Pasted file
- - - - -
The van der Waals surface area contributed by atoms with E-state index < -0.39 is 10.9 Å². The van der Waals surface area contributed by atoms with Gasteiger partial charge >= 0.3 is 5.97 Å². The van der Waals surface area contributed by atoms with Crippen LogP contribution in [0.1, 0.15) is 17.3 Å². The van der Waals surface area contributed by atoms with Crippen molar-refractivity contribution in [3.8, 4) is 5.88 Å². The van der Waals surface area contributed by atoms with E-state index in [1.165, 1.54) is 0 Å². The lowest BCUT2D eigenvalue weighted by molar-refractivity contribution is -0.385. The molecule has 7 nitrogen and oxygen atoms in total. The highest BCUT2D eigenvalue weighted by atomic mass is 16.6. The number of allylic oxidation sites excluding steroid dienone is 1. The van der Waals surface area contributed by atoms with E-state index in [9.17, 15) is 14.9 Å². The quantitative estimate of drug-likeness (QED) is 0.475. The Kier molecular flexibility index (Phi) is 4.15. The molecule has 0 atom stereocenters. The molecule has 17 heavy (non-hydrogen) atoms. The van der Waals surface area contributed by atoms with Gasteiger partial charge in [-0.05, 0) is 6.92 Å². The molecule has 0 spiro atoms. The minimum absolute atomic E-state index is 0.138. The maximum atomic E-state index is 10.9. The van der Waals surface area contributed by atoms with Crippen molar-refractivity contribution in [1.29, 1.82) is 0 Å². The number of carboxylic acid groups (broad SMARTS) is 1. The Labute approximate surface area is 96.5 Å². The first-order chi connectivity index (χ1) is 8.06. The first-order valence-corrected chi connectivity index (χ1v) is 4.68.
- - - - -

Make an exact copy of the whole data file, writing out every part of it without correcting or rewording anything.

The van der Waals surface area contributed by atoms with E-state index < -0.39 is 10.9 Å². The van der Waals surface area contributed by atoms with Gasteiger partial charge >= 0.3 is 5.97 Å². The van der Waals surface area contributed by atoms with Crippen LogP contribution in [0.1, 0.15) is 17.3 Å². The van der Waals surface area contributed by atoms with Crippen molar-refractivity contribution in [3.8, 4) is 5.88 Å². The van der Waals surface area contributed by atoms with E-state index in [1.165, 1.54) is 0 Å². The lowest BCUT2D eigenvalue weighted by molar-refractivity contribution is -0.385. The molecule has 7 nitrogen and oxygen atoms in total. The highest BCUT2D eigenvalue weighted by atomic mass is 16.6. The number of allylic oxidation sites excluding steroid dienone is 1. The van der Waals surface area contributed by atoms with E-state index in [9.17, 15) is 14.9 Å². The quantitative estimate of drug-likeness (QED) is 0.475. The Kier molecular flexibility index (Phi) is 4.15. The molecule has 0 atom stereocenters. The molecule has 17 heavy (non-hydrogen) atoms. The van der Waals surface area contributed by atoms with Gasteiger partial charge in [-0.05, 0) is 6.92 Å². The molecule has 0 spiro atoms. The minimum absolute atomic E-state index is 0.138. The maximum atomic E-state index is 10.9. The van der Waals surface area contributed by atoms with Crippen molar-refractivity contribution in [1.29, 1.82) is 0 Å². The number of carboxylic acid groups (broad SMARTS) is 1. The Labute approximate surface area is 96.5 Å². The first-order chi connectivity index (χ1) is 8.06. The first-order valence-corrected chi connectivity index (χ1v) is 4.68.